A new strain of COVID-19 is it more sinister
A new strain of COVID-19, is it more sinister?
COVID-19 incidence overall has been declining in certain countries including India. But, on the other hand, several countries in Europe and the USA have seen a second spike in the disease. In certain countries, this second wave has been as damaging as the first one.
In this chaotic world of COVID-19, 20th December will be remembered as a black day. This was the day when UK prime minister Mr. Boris Johnson for the first time informed the public that a new strain of COVID-19 has been found in the UK. He also informed that it appears this virus has more infectivity that means it can spread faster than the previous strain.
With this news, panic gripped the whole world. Countries started suspending all flight operations to and from the UK. India also stopped flight operations between India and UK till 31st December 2020.
It also affected the financial market world over and the Indian Sensex plunged 1407 points, which is the biggest single-day fall since April 2020. That amounts to the loss of Rs. 6.6 trillion of investor's money.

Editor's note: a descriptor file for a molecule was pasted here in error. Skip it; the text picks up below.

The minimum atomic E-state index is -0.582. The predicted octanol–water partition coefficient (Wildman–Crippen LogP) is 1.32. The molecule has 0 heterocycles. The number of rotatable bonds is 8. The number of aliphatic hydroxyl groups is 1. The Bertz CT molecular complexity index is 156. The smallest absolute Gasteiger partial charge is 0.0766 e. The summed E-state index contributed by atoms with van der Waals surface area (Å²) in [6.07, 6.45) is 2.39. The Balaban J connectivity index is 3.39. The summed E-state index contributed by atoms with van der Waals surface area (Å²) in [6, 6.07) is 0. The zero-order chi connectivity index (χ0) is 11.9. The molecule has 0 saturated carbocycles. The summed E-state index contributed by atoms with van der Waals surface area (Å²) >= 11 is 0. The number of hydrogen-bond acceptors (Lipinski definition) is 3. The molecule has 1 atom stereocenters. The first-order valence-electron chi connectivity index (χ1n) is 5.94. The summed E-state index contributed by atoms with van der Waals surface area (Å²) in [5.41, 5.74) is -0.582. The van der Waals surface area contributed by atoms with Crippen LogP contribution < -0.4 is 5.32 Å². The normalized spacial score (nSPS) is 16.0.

A king’s college London study has found that there could be six different types of COVID-19 virus. Each with a unique cluster of symptoms.
The new strain of virus may have been there in the UK for the last few months which U.K. scientists have named "VUI - 202012/01" includes a genetic mutation in the "spike" protein, which — in theory — could result in COVID-19 spreading more easily between people.
As of today, scientists believe that the present vaccine will be effective against this strain of the virus as well. And there is no evidence so far that this new strain causes more severe disease.
So far there is no conclusive evidence that a new strain has entered India but the government has been cautious and the scientists at the Council of Scientific and Industrial Research-Centre for Cellular and Molecular Biology (CSIR-CCMB) have decided to take up the genome sequencing of samples collected from various parts of the country to check if they find any evidence of new strain in India.
Dr. Rakesh Rai. MS, FRCS, MD, CCT, ASTS fellow.